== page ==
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ASP.NET and MySQL: How To Build A Search Engine For Your Website In 3 Steps

About a year ago I built a fully-functioning search engine for my website, Columbus Supply. It took me all day to figure out the SQL syntax, but afterwards, I was very pleased with the results.  MySQL has very powerful search capabilities with the MATCH() and AGAINST() functions when used in conjunction with the FULLTEXT attribute. Using these, MySQL determines a “score”, which is a relative relevancy to the search query. 

The technique I used requires a few queries, but only one call to the database if all the queries are strung together and sent at once (separated by semicolons, of course 🙂 ). First, create a temporary table with all the necessary columns from all your different existing tables:

CREATE TEMPORARY TABLE temp1 (PlayerID INT, Name TEXT, Age INT, Biography TEXT, FULLTEXT (Name, Biography)) ENGINE=MyISAM;

Then fill your temp table with all the data from your tables. Be sure to do any replacing and concatenation here:

INSERT INTO temp1 (PlayerID, Name, Age, Biography)
SELECT PlayerID, Name, Age, REPLACE(Biography,'</p><p>')
FROM tblPlayers;

Now you are going to do a SELECT statement against that table for all the columns you want. The real magic happens in the WHERE clause:

FROM temp1
WHERE MATCH(Name, Biography) AGAINST ('YourSearchString')

Remember how we declared ‘Name’ and ‘Biography’ as FULLTEXT? Here’s where that comes into play. You are selecting everything, but you are comparing against the columns you deemed as FULLTEXT. With the MATCH() and AGAINST() functions in the WHERE clause, the results are automatically ordered by relevancy. If you want to see the actual relevancy, just include your MATCH() and AGAINST functions in the SELECT statement using AS to name it something, like “score”.

And that’s it! You can take those results and populate a GridView or any other control. It can get complex with all the unions and joins from all your tables, but this is the concept that I came up with. It has served me well, and my results are relatively accurate. You can extend this further with filtering in your WHERE clause, such as WHERE Age=24 AND MATCH(...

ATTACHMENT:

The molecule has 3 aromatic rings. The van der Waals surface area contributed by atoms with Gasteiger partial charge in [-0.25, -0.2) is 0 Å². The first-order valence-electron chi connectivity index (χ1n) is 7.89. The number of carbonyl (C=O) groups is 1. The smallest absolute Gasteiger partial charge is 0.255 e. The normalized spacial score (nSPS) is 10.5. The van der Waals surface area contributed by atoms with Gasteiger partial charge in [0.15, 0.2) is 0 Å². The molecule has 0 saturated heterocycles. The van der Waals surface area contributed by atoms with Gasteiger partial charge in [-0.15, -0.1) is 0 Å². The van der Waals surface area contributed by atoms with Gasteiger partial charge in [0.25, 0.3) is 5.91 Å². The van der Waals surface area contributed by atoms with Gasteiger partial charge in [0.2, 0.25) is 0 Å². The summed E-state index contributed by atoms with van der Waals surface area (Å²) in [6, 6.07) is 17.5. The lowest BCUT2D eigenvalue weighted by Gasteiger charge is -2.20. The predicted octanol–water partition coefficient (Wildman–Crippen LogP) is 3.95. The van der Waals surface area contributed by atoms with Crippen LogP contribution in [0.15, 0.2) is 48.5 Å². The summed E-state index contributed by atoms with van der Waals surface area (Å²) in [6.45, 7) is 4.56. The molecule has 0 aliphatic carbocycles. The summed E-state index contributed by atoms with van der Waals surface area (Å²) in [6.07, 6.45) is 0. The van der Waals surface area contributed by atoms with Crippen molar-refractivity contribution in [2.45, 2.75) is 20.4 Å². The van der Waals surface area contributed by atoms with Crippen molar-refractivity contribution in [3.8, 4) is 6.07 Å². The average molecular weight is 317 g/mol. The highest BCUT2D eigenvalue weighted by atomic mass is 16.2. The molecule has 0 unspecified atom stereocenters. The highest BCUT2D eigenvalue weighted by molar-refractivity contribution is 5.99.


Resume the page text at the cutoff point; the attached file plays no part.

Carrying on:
NOTE: This will not return a result for some queries for various reasons, including but not limited to: the use of common words that MySQL has deemed semantically negligible, searches of three letters or less, or searches where the search string appears in 50% or more of the records in the particular dataset you are pulling from, ie, your temp table.

In the instance where a search is three letters or less, you can do the first two steps as usual, and in the last step, instead of using MATCH() and AGAINST(), use LIKE like so:

FROM temp1
WHERE Name LIKE '%YourSearchString%' OR Biography LIKE '%YourSearchString%'

Granted, this will result in a much less accurate recordset, but it will still yield some relevant records, which may be enough for your user. They did, after all, enter a three-letter-or-less query!

More reading on this technique: Full-Text Search | Fine Tuning Full-Text Searches

Hope this helps someone out there!


September 20, 2007 - Posted by | ASP.NET, GridView, MySQL, Tips & Tricks


  1. This is cool, But now a days you can you google or yahoo search in our websites.

    Comment by Raj | November 21, 2007 | Reply

  2. Raj –

    True, you can, but you are limited to what they can find on your site. When you build your own search engine like I did, I can search fields in my database not made available to a generic Yahoo! or Google search engine. Also, you have greater control over how the results are displayed, and you don’t have to have ads/Google/Yahoo logo on your site if you don’t want 🙂

    Comment by Some.Net(Guy) | November 21, 2007 | Reply

  3. Good point Raj.

    Thanks for the info!

    Comment by Yaarik | June 19, 2009 | Reply

  4. Thank alot….

    Comment by Cavan TAN | March 24, 2010 | Reply

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